Benefits for Individuals and Small Groups

    Lushon Greene Personal Trainer at Phys-Ed in New Milford, CTby Lushon Greene

    As a Personal Trainer and I’ve been working with athletes and non-athletes for over 16. During this time the approach to training for both individuals and groups has evolved tremendously.

    Training athletes in speed & agility can be difficult! Without a specific plan…a session intended to increase speed, can turn into a conditioning workout with no effect on the athlete’s ability to move quickly.

    When training athletes in speed & agility it’s necessary to first, assess the size of the group that you will be working with, and down the training plan into several component that you would like to cover.

    Some of the components usually covered are:

    Linear and Lateral Technique
    The first thing we address with groups of any size are the technical components that will make an athlete better, faster and stronger.

    Lateral technique focuses on the lateral gait cycle and change in direction of body positions. This type of training should be done with all groups regardless of age and size of the group.

    Linear and Lateral Power
    The next phase of training involves using different tools to create more power for the athletes. Typically I use sleds, weighted vests, medicine balls, or resistance bands to improve power in both the linear sprinting/acceleration and in lateral deceleration or acceleration.

    Linear and Lateral Reaction
    When training for reaction we are trying to improve the athlete’s ability to perceive the action and make the appropriate reaction. Drills in this category include change of direction with visual or verbal cues and acceleration drills on visual cues.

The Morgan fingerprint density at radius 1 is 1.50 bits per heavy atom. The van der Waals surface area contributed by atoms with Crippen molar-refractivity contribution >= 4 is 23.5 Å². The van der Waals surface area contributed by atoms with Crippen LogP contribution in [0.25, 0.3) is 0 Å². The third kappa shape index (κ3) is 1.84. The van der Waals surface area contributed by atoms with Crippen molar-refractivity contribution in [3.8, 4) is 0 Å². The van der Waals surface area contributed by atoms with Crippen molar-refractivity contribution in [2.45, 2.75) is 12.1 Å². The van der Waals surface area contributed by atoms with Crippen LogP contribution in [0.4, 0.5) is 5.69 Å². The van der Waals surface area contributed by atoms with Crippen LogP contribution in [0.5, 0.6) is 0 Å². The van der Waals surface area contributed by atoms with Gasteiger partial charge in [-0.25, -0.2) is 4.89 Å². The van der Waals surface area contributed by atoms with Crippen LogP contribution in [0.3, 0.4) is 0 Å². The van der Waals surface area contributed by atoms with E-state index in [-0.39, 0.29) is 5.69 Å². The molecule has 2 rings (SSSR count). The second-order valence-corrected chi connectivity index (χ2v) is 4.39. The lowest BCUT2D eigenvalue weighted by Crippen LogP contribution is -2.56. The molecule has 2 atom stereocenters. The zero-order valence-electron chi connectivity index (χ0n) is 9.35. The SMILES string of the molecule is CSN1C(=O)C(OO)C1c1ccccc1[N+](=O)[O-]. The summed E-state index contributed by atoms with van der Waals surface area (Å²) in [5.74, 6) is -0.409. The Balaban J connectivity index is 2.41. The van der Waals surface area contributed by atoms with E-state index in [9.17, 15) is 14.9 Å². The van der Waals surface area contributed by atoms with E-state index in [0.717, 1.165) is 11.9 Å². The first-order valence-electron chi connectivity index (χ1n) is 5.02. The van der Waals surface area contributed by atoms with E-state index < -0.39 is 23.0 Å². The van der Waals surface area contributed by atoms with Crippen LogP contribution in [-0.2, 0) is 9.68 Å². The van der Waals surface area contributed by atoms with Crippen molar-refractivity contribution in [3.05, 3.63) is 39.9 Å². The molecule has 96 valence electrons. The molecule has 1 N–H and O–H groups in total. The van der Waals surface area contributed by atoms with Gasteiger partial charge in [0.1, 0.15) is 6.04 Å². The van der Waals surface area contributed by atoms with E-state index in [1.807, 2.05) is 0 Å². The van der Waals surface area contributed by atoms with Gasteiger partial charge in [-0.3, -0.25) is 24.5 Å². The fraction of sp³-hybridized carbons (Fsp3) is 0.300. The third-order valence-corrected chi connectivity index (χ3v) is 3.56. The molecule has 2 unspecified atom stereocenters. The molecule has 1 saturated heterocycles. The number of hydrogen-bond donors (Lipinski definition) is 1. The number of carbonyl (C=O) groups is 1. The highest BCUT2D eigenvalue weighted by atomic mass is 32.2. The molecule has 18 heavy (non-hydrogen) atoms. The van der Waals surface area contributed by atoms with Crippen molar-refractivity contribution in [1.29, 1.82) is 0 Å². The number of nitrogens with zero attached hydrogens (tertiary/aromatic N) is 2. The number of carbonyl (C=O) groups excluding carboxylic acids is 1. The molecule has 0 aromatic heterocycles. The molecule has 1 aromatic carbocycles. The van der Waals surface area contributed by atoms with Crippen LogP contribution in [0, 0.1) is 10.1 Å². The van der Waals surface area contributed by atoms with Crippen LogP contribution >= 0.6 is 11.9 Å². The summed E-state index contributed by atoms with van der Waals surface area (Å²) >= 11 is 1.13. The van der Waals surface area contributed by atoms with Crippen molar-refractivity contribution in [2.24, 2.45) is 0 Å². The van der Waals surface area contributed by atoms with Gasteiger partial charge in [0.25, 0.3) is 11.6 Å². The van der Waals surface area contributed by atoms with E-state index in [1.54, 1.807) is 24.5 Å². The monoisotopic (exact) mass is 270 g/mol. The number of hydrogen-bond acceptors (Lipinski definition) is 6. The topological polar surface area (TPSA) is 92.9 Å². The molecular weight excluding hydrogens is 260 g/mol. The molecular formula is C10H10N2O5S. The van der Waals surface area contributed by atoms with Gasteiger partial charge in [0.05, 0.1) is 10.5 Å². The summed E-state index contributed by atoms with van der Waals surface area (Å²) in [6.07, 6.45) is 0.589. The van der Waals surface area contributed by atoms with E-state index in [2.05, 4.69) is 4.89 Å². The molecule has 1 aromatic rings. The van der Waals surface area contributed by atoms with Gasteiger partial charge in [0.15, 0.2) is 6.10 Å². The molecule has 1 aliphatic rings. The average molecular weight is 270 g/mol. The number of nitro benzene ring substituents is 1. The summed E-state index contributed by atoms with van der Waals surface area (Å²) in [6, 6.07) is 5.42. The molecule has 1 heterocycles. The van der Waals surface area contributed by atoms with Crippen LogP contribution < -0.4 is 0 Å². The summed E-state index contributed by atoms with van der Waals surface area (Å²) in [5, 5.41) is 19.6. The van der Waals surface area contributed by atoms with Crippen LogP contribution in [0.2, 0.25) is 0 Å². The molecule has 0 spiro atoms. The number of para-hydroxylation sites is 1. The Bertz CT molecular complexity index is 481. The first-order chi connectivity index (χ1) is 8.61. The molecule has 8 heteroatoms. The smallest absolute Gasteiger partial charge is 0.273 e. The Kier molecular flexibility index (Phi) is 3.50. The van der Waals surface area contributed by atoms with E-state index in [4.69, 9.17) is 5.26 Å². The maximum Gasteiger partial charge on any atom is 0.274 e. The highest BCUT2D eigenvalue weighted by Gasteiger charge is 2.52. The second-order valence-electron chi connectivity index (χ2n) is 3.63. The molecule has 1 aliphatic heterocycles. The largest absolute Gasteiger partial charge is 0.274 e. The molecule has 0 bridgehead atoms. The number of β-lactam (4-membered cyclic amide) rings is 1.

Group Sizes:
    Less than 3 athletes
    With less than 3 athletes, coaching can be very intensive and the athletes can receive direction on techniques with any and all drills. Rest times are accounted for through the training plan to make sure that the athletes get quality repetitions.

    Less than 10-15 athletes
    Training in groups smaller than 10 can limit the ability to train the group with equipment that’s on hand. If equipment is to be used it will be necessary to partner up the athletes or go in a rotation. The ability to instruct will not be limited, but should be planned out in the speed & agility training program for the day.

    More than 15 athletes
    With a group of more than 15 athletes restrictions on equipment become a primary concern, typically with groups this size or larger choices of equipment should be easily transportable (cones, small bands). Instruction time is mapped out before hand and is deliberate. Large groups are divided into smaller groups, this will allow for instruction between repetitions. Rest intervals in large groups are less necessary to plan because a normal rotation of drills and groups will allow for even, or positive rest periods.

    With groups of any size it is important to approach Speed & Agility with the same type of deliberate plan that is often reserved for strength training. Doing so will insure that sessions will not turn into conditioning workouts, but will instead develop true speed.

    I train individuals of all levels in private or group sessions at Phys-Ed Health & Performance Center. Contact me at for an assessment.